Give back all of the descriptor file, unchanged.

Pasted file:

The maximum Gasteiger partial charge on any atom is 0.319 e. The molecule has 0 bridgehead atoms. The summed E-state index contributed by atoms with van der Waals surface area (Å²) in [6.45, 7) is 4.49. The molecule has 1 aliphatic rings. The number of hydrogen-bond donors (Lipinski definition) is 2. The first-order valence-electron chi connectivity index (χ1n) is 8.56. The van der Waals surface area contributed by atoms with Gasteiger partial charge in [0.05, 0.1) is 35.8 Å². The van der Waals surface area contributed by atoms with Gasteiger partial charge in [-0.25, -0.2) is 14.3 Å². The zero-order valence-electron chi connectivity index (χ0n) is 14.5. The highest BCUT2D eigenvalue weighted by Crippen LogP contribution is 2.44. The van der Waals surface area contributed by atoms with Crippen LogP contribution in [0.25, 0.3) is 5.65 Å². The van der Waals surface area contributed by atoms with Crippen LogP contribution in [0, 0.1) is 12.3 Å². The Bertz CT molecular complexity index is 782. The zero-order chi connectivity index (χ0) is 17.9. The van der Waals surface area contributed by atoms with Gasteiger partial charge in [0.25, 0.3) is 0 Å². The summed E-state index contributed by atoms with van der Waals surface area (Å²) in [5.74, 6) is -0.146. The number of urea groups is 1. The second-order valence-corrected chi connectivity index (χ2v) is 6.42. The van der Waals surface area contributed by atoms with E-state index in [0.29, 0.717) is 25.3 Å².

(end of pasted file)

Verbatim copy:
The maximum Gasteiger partial charge on any atom is 0.319 e. The molecule has 0 bridgehead atoms. The summed E-state index contributed by atoms with van der Waals surface area (Å²) in [6.45, 7) is 4.49. The molecule has 1 aliphatic rings. The number of hydrogen-bond donors (Lipinski definition) is 2. The first-order valence-electron chi connectivity index (χ1n) is 8.56. The van der Waals surface area contributed by atoms with Gasteiger partial charge in [0.05, 0.1) is 35.8 Å². The van der Waals surface area contributed by atoms with Gasteiger partial charge in [-0.25, -0.2) is 14.3 Å². The zero-order valence-electron chi connectivity index (χ0n) is 14.5. The highest BCUT2D eigenvalue weighted by Crippen LogP contribution is 2.44. The van der Waals surface area contributed by atoms with Crippen LogP contribution in [0.25, 0.3) is 5.65 Å². The van der Waals surface area contributed by atoms with Crippen LogP contribution in [0, 0.1) is 12.3 Å². The Bertz CT molecular complexity index is 782. The zero-order chi connectivity index (χ0) is 17.9. The van der Waals surface area contributed by atoms with Gasteiger partial charge in [0.25, 0.3) is 0 Å². The summed E-state index contributed by atoms with van der Waals surface area (Å²) in [5.74, 6) is -0.146. The number of urea groups is 1. The second-order valence-corrected chi connectivity index (χ2v) is 6.42. The van der Waals surface area contributed by atoms with E-state index in [0.29, 0.717) is 25.3 Å².